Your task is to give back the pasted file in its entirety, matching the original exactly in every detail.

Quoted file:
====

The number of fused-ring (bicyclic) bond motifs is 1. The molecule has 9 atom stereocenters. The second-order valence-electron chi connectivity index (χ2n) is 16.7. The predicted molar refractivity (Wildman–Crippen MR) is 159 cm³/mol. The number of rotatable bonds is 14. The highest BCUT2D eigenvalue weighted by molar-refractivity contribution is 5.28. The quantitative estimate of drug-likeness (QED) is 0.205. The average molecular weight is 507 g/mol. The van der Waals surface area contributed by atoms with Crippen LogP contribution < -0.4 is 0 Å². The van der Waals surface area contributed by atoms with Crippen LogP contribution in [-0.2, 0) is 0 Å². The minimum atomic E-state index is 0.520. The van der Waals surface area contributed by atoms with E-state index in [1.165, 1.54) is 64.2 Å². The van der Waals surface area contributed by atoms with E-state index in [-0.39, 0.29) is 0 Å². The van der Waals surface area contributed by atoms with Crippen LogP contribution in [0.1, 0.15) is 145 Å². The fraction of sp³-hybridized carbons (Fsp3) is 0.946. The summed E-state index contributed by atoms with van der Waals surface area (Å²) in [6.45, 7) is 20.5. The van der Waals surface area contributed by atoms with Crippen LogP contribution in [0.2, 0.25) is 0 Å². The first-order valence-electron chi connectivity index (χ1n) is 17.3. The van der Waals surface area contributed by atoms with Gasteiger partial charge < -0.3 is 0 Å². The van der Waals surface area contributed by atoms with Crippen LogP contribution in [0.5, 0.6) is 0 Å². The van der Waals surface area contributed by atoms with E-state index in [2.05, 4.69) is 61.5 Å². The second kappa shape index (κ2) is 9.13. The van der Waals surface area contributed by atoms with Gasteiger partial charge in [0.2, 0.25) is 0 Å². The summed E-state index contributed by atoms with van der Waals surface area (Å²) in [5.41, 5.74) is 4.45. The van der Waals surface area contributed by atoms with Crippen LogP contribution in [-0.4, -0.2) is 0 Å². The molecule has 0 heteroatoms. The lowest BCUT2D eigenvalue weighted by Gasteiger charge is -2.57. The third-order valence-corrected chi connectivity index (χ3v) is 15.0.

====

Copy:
The number of fused-ring (bicyclic) bond motifs is 1. The molecule has 9 atom stereocenters. The second-order valence-electron chi connectivity index (χ2n) is 16.7. The predicted molar refractivity (Wildman–Crippen MR) is 159 cm³/mol. The number of rotatable bonds is 14. The highest BCUT2D eigenvalue weighted by molar-refractivity contribution is 5.28. The quantitative estimate of drug-likeness (QED) is 0.205. The average molecular weight is 507 g/mol. The van der Waals surface area contributed by atoms with Crippen LogP contribution < -0.4 is 0 Å². The van der Waals surface area contributed by atoms with Crippen LogP contribution in [-0.2, 0) is 0 Å². The minimum atomic E-state index is 0.520. The van der Waals surface area contributed by atoms with E-state index in [1.165, 1.54) is 64.2 Å². The van der Waals surface area contributed by atoms with E-state index in [-0.39, 0.29) is 0 Å². The van der Waals surface area contributed by atoms with Crippen LogP contribution in [0.1, 0.15) is 145 Å². The fraction of sp³-hybridized carbons (Fsp3) is 0.946. The summed E-state index contributed by atoms with van der Waals surface area (Å²) in [6.45, 7) is 20.5. The van der Waals surface area contributed by atoms with Crippen LogP contribution in [0.2, 0.25) is 0 Å². The first-order valence-electron chi connectivity index (χ1n) is 17.3. The van der Waals surface area contributed by atoms with Gasteiger partial charge < -0.3 is 0 Å². The van der Waals surface area contributed by atoms with Crippen LogP contribution in [0.5, 0.6) is 0 Å². The van der Waals surface area contributed by atoms with E-state index in [2.05, 4.69) is 61.5 Å². The second kappa shape index (κ2) is 9.13. The van der Waals surface area contributed by atoms with Gasteiger partial charge in [0.2, 0.25) is 0 Å². The summed E-state index contributed by atoms with van der Waals surface area (Å²) in [5.41, 5.74) is 4.45. The van der Waals surface area contributed by atoms with Crippen LogP contribution in [-0.4, -0.2) is 0 Å². The molecule has 0 heteroatoms. The lowest BCUT2D eigenvalue weighted by Gasteiger charge is -2.57. The third-order valence-corrected chi connectivity index (χ3v) is 15.0.